Grand Rapids is the home to Grand Valley State University (where I spent 4 wonderful years) and nearly a dozen other universities that help make it Michigan’s second largest city and the largest in West Michigan. It is nicknamed the furniture capital with Steelcase, Herman Miller, and Haworth planting it’s headquarters nearby. It’s design focused city that is famous for it’s public art competition, Art Prize, and creative culture wrapped in it’s Midwest humble demeanor.
Left Right Boom is a new coworking space that is a community coworking space focused on freelancers and remote workers. It’s a small space focused on community and all of the benefits of getting out of the home and hanging with others.
The Factory was one of Grand Rapids first coworking space and an early one in the entire coworking movement with a founding in 2009. The Factory is the only ‘true traditional’ (my definition) coworking space in Grand Rapids from my experience and they are welcoming to all with a culture of openness. Their community manager is hired to ‘poke around’ so people talk to each and it sets a vibe of friendship that is difficult to duplicate and why the space goes beyond just being filled with pretty furniture.
They serve individuals to small teams and are a great environment for remote workers, freelancers, and teams. They also have a variety of skill sets and industries there making it a spot for cross pollination of ideas.
Their strength: Culture and values of friendship that leads to collaboration.
StartGarden moved in and opened a new space in early 2015 with a focus on coworking as an option. StartGarden is a VC company that spent nearly 3 years giving away $5,000 a week based on popular votes (generally) with a space for public drop-ins and an opportunity for their portfolio companies to work in. Their new space formalizes their new coworking ambitions with a variety of options for individuals to private pods for teams.
StartGarden is a new space but an established great group of people and a variety of teams. I would love to say that this is a great true coworking option but I don’t know because it new and VC backed. VC backed spaces often have a culture that emphasis entrepreneurship and unintentionally shuns remote workers or freelancers. We shall see and I have faith they will be a great addition to GR.
Blue35 has a lot of features and a beautiful space with flexible terms. The wonderful furniture is to be expected because of their partnership with Haworth and Rockford Construction (who also has a collaboration with Steelcase at Grid 70). Blue35 is an evolving space with build out options for teams that want a private office and plenty of drop-in individual spaces, but culture always seemed less important.
Blue35 is an emphasis on space and providing the tools for small businesses and teams versus being a community. This is fine but coworking is used, in my opinion, incorrectly because of the lack of community and culture of openness. It’s a new flexible version of an executive suite. This is emphasised in their pricing plans as well.
Karpta coworking has a unqie purpose and a start that reminds of the early days of coworking, Karpata is a supplier to the local powerhouse rival to Wal-Mart and Target, Meijer. They opened up their space to others with a focus on suppliers to Meijer.Karpta created this space so that suppliers with a similar cause could exchange ideas to make each other stronger.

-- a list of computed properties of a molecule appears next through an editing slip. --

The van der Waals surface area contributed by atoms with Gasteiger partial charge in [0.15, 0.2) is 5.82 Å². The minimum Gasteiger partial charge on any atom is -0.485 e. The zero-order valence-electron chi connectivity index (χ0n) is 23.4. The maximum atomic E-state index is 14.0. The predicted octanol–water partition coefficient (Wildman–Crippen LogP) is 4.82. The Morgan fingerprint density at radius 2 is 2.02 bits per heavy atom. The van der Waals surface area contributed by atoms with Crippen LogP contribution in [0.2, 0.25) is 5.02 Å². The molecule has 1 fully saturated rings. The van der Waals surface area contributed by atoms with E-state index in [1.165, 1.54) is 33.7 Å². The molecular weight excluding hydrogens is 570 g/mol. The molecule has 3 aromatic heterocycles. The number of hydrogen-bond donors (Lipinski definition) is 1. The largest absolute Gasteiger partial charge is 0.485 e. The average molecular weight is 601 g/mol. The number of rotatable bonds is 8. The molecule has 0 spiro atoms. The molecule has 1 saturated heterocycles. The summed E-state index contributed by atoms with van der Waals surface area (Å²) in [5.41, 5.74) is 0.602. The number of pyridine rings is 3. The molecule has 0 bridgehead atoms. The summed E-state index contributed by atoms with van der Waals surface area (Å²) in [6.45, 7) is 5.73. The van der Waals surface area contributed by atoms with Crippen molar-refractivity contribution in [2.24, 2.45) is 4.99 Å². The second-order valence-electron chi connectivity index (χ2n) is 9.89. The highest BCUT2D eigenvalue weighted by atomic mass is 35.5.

Karpta is the only coworking space with a supplier focused that I am aware of in the world.
Cluster is a repeat of the Blue35 model. It’s a beautiful space that is in partnership with one of West Michigan’s highly regarded furniture companies but not a traditional coworking space. Worklab is a flexible space with offices, drop-in, and meeting rooms and all of the amenities but they forget about connecting people. Coworking is another marketing term with lost value to them.
If you want a flexible workspace but you want it to be quiet and comfortable then go here.
Coworking: $39 to $299
Corporate Coworking: $499 – $599
Private offices: $699
MoBevy – closed
654 Work Cottage – closed
East Grand Rapids
Category: Traditional Coworking
654 was my first introduction to coworking in 2010 and my inspiration for starting Creative Density a year later. I was a remote worker looking for a place with a community and a comfortable vibe and they answered. With plenty of sofas, TVs, telephone rooms, a front porch, and a friendly community manager they allowed people to mix it up to create connectiones. With affordable options their branding was focused on being an invitation to all types of mobile workers in a simlar way The Factory is in downtown Grand Rapids. It attracted a wide variety of professionals across all age groups.
654 was in East Grand Rapids in a well maintained old house also created in partnership with a furniture company, Turnstone and Steelcase. 654 was more of a case study than a business as a way for Turnstone to understand the mobile workforce. They did a good job of creating a community with a community manager that http://www.buycheap-pillsonline.com instigated conversations and constant lunch events. They also opened themselves up to the general community for artist and musicians to put on events.
It closed a few years ago and Turnstone has designed several pieces of furniture and supported coworking at conference and Denver Coworking Week since it’s closing.
The Warehaus is outside of Grand Rapids in Holland. The Warehaus has been around for a few years although I have never visited the website gives a vibe of true coworking. They have offices and hot desking options but everything is overlayed with a sense of friendship and openness for everyone. That is coworking.
The Warehaus is one of the few locations in small town Michigan and I’m glad they have been able to survive and thrive for so long.